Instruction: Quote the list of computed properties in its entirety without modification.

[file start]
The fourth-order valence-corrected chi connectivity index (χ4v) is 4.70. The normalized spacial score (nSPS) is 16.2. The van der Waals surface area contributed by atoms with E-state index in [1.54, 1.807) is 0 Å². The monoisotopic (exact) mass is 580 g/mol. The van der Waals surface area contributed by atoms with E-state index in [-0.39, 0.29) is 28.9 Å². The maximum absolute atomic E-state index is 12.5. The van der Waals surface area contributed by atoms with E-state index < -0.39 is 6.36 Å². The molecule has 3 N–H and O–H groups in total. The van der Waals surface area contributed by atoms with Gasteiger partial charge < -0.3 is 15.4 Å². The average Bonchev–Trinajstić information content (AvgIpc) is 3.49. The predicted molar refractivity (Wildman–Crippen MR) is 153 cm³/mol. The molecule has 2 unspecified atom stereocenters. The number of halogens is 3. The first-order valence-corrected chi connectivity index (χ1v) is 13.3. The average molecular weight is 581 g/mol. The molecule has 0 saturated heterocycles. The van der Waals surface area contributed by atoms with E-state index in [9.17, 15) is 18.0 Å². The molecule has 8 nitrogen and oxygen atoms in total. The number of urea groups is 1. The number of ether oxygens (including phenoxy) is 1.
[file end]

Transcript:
The fourth-order valence-corrected chi connectivity index (χ4v) is 4.70. The normalized spacial score (nSPS) is 16.2. The van der Waals surface area contributed by atoms with E-state index in [1.54, 1.807) is 0 Å². The monoisotopic (exact) mass is 580 g/mol. The van der Waals surface area contributed by atoms with E-state index in [-0.39, 0.29) is 28.9 Å². The maximum absolute atomic E-state index is 12.5. The van der Waals surface area contributed by atoms with E-state index < -0.39 is 6.36 Å². The molecule has 3 N–H and O–H groups in total. The van der Waals surface area contributed by atoms with Gasteiger partial charge < -0.3 is 15.4 Å². The average Bonchev–Trinajstić information content (AvgIpc) is 3.49. The predicted molar refractivity (Wildman–Crippen MR) is 153 cm³/mol. The molecule has 2 unspecified atom stereocenters. The number of halogens is 3. The first-order valence-corrected chi connectivity index (χ1v) is 13.3. The average molecular weight is 581 g/mol. The molecule has 0 saturated heterocycles. The van der Waals surface area contributed by atoms with E-state index in [9.17, 15) is 18.0 Å². The molecule has 8 nitrogen and oxygen atoms in total. The number of urea groups is 1. The number of ether oxygens (including phenoxy) is 1.